“I would love you if you didn’t give me reasons to…”
“To hate me? Bah!”
“That is not what…”
“Yes it is!”
“Mother, please allow me to put a word in edgeways! I am begging you! I do not hate you, but I fear that you despise me and that is where the problem lies. I try to bend over backwards, just to please you! Why do you think I practised playing the piano so often as a child? Just so that you might have said; ‘that sounds lovely, Theodore’ but no, you only accused me of showing off. The same with my paintings. You thought me obnoxious, when I only wanted your seal of approval and to be loved by my own Mother!”
Theodore sat down in a straight-backed chair and prayed that she would say something comforting to him, but she did not. She stared coldly at him.
“Please hold me and tell me that you love me! Please!” He begged. “What do I have to do?”
“When you are married to Lady Jane, perhaps you will stop trying to cling on to me like a limpet.”
“I do not cling, Mother. Whatever I have done please forgive me. I am sorry that I am not the son that you wanted to be. I may have been a flighty teenager, but I am almost 20 now. I am a man, I am no longer that little boy. Mother, I love you.”

Something he had said triggered something within Queen Evangeline. For a moment, she realised that she probably had behaved in a harsh manner towards her son. She forced a smile.
“You know that I am not the hugging sort, but I am sorry. I went too far. You know, perhaps I have been a bit harsh towards you and I often forget that you are not a child any more, you are a man. Your Father and I are both very pleased that you have made the effort to be so amiable towards Lady Jane.”
“I am very fond of her.”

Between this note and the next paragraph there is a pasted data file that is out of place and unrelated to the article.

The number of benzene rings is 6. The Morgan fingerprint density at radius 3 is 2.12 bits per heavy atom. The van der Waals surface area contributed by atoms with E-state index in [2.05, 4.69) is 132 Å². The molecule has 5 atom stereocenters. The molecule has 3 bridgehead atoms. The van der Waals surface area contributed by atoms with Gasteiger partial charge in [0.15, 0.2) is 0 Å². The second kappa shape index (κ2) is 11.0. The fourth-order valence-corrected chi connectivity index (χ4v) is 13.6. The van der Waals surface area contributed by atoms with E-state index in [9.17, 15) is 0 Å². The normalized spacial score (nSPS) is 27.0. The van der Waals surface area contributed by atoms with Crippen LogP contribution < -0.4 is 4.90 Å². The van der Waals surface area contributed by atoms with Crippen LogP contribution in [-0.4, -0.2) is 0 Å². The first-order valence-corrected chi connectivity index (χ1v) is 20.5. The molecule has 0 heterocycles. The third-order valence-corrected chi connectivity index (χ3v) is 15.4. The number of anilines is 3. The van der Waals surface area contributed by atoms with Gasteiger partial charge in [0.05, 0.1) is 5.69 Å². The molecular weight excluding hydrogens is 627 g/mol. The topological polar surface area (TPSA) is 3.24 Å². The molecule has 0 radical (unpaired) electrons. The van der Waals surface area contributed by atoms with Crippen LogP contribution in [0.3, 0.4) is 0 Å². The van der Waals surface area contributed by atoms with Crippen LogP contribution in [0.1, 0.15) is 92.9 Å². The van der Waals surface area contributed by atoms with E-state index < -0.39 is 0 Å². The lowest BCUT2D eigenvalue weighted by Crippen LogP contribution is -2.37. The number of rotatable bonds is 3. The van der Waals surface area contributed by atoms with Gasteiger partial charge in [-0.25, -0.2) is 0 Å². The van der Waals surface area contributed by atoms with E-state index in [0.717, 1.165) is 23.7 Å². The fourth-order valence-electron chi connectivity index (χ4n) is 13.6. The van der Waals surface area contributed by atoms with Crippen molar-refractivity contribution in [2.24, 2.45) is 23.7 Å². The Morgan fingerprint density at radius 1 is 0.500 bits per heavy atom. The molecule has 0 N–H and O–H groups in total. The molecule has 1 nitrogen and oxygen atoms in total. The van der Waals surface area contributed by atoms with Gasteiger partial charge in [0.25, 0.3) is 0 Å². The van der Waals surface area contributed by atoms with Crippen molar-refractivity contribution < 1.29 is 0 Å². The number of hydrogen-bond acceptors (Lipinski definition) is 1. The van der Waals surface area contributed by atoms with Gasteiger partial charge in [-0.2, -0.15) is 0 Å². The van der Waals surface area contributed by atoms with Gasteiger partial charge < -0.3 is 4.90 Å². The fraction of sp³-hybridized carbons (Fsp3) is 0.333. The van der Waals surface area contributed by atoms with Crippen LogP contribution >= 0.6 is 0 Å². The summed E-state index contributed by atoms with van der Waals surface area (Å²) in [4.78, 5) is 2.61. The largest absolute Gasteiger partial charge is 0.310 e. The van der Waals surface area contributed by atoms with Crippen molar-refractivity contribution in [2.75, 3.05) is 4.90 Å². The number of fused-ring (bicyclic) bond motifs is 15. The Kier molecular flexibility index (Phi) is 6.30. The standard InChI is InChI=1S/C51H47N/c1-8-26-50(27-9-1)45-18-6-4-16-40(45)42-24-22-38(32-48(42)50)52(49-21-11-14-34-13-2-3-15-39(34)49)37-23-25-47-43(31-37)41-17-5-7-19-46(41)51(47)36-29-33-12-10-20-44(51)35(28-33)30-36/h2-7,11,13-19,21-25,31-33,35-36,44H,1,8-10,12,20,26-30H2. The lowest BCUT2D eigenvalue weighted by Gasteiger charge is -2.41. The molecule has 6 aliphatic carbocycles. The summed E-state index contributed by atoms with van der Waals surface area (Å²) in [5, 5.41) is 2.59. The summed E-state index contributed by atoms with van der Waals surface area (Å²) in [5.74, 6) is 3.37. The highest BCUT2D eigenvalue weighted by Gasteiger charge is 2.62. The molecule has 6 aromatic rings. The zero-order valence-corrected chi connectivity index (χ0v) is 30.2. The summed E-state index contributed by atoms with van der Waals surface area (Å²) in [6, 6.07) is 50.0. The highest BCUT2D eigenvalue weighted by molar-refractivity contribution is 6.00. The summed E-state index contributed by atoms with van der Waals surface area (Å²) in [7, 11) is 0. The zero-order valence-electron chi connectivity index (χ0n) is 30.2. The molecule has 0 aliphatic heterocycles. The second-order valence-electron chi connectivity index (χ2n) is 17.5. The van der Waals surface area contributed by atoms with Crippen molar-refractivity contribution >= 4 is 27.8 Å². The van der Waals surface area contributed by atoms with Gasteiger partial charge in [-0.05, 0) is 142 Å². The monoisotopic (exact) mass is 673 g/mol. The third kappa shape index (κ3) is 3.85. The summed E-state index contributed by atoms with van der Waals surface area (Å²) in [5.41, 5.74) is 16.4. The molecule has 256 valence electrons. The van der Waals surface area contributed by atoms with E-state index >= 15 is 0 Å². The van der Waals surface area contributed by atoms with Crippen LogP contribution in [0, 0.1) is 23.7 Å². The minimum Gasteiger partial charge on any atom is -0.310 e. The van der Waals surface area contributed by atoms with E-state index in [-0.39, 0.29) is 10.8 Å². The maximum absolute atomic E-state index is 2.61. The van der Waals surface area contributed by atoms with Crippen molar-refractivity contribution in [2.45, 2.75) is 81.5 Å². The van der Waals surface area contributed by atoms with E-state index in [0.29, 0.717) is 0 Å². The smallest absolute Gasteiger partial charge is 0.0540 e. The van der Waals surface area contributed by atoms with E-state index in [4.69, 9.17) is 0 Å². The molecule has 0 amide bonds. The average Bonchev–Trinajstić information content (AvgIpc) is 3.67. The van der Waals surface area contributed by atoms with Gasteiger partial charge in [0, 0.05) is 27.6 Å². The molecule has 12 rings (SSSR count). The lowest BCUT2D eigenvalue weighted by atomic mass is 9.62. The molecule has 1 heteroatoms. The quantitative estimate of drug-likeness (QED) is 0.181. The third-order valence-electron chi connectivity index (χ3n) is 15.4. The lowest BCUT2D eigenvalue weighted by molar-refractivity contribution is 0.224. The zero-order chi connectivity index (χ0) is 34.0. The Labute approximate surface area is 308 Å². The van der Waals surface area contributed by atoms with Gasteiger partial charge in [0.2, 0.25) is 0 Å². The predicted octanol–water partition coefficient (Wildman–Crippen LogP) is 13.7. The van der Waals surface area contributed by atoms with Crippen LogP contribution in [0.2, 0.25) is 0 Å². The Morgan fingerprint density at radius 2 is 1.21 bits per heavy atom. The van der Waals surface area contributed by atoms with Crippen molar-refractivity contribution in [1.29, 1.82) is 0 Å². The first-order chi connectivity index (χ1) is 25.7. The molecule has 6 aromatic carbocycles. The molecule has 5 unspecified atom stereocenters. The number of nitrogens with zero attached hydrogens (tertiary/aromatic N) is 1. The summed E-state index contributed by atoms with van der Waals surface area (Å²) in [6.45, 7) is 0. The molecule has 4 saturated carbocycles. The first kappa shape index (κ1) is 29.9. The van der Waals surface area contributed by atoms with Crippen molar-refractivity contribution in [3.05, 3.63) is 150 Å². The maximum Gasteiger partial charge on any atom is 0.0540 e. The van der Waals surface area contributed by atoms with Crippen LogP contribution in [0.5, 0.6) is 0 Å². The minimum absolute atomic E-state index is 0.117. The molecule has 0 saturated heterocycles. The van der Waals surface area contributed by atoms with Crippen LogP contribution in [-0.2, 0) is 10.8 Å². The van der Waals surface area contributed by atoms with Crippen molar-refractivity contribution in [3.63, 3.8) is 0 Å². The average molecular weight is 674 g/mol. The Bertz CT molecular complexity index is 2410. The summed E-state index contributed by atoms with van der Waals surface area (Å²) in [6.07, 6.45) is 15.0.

“Yes, she is a sweet girl.”
“What else?”
“I certainly hope that we shall be happy together.”
She nodded. “Yes, that would be pleasant, wouldn’t it?”
Theodore bowed out of politeness and left the room.

Jane waited for him downstairs the following morning, as she draped her shawl over the back of one of the many chairs. She sighed and shook her head. Whatever was taking him so long? At long last, he appeared; poking his head around the door.
“Oh, there you are at long last! I have been sat here, twiddling my thumbs for the past ten minutes.”
“Lady Jane, there are hundreds of books on that bookshelf.”
“I hate reading Theodore, you know that.”
“Yes, forgive me.”
“Whatever took you so long?”
“I had business to attend to.”
“Oh, of what sort?”
“Nothing of any great importance.”
“Please tell me, when we are married we must be able to confide in each other, mustn’t we?”
“The majority of things, yes.”
“And I am so ravenous!”
“Oh goodness me, what a bad host I am. I haven’t offered you anything to eat or drink yet!”
He rang the bell and Mr Howard came to his assistance.

“Ah, your Grace. I hope you and Lady Jane are having a lovely day.”
“We are.” Lady Jane stated as a matter of fact. “Might we have some elevenses?”
“Why of course. I’ll place an order in the kitchen.”
“Thank you, Mr Howard.” Theodore beamed.
An elegant cake stand was brought out, followed by a tea-tray. Lady Jane beamed as they were placed before them.
“How nice this is. Those smoked salmon and cucumber sandwiches look divine and just look at the cakes!” She gasped.
Theodore smiled as a maid poured the tea. He thanked her and she scurried inside. Jane added sugar to her tea and took a small sip.
“Hmm, only the best.”
Theodore took a tiny nibble of sandwich, putting it down on his plate. Jane frowned and pursed her lips as he stared out of the window.